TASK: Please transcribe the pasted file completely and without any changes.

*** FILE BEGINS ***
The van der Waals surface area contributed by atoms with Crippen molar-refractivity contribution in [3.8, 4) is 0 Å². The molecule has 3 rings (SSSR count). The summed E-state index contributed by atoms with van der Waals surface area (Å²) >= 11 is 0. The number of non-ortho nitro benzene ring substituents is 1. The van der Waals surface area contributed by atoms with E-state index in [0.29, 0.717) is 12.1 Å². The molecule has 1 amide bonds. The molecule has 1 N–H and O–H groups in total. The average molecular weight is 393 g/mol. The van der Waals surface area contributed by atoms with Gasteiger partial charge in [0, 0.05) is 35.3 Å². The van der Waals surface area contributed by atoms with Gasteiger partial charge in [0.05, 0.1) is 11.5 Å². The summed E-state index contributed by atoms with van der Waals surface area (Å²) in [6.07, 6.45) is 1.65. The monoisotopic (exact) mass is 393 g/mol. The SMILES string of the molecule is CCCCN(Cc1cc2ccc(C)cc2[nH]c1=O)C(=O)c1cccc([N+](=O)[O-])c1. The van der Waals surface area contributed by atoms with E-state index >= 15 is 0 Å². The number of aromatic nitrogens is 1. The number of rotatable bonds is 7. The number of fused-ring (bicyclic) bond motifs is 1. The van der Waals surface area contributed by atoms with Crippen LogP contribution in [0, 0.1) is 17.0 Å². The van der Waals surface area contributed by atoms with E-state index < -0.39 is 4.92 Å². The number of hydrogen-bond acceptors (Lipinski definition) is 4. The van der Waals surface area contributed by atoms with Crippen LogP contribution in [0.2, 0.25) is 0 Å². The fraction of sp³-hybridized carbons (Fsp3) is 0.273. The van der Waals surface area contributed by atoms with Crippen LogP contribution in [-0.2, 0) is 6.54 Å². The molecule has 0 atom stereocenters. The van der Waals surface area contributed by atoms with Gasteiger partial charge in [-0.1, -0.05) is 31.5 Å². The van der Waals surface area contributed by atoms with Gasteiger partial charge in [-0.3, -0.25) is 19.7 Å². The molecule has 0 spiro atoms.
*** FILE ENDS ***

The van der Waals surface area contributed by atoms with Crippen molar-refractivity contribution in [3.8, 4) is 0 Å². The molecule has 3 rings (SSSR count). The summed E-state index contributed by atoms with van der Waals surface area (Å²) >= 11 is 0. The number of non-ortho nitro benzene ring substituents is 1. The van der Waals surface area contributed by atoms with E-state index in [0.29, 0.717) is 12.1 Å². The molecule has 1 amide bonds. The molecule has 1 N–H and O–H groups in total. The average molecular weight is 393 g/mol. The van der Waals surface area contributed by atoms with Gasteiger partial charge in [0, 0.05) is 35.3 Å². The van der Waals surface area contributed by atoms with Gasteiger partial charge in [0.05, 0.1) is 11.5 Å². The summed E-state index contributed by atoms with van der Waals surface area (Å²) in [6.07, 6.45) is 1.65. The monoisotopic (exact) mass is 393 g/mol. The SMILES string of the molecule is CCCCN(Cc1cc2ccc(C)cc2[nH]c1=O)C(=O)c1cccc([N+](=O)[O-])c1. The van der Waals surface area contributed by atoms with E-state index >= 15 is 0 Å². The number of aromatic nitrogens is 1. The number of rotatable bonds is 7. The number of fused-ring (bicyclic) bond motifs is 1. The van der Waals surface area contributed by atoms with Crippen LogP contribution in [0, 0.1) is 17.0 Å². The van der Waals surface area contributed by atoms with E-state index < -0.39 is 4.92 Å². The number of hydrogen-bond acceptors (Lipinski definition) is 4. The van der Waals surface area contributed by atoms with Crippen LogP contribution in [0.2, 0.25) is 0 Å². The fraction of sp³-hybridized carbons (Fsp3) is 0.273. The van der Waals surface area contributed by atoms with Crippen LogP contribution in [-0.2, 0) is 6.54 Å². The molecule has 0 atom stereocenters. The van der Waals surface area contributed by atoms with Gasteiger partial charge in [-0.1, -0.05) is 31.5 Å². The van der Waals surface area contributed by atoms with Gasteiger partial charge in [-0.3, -0.25) is 19.7 Å². The molecule has 0 spiro atoms.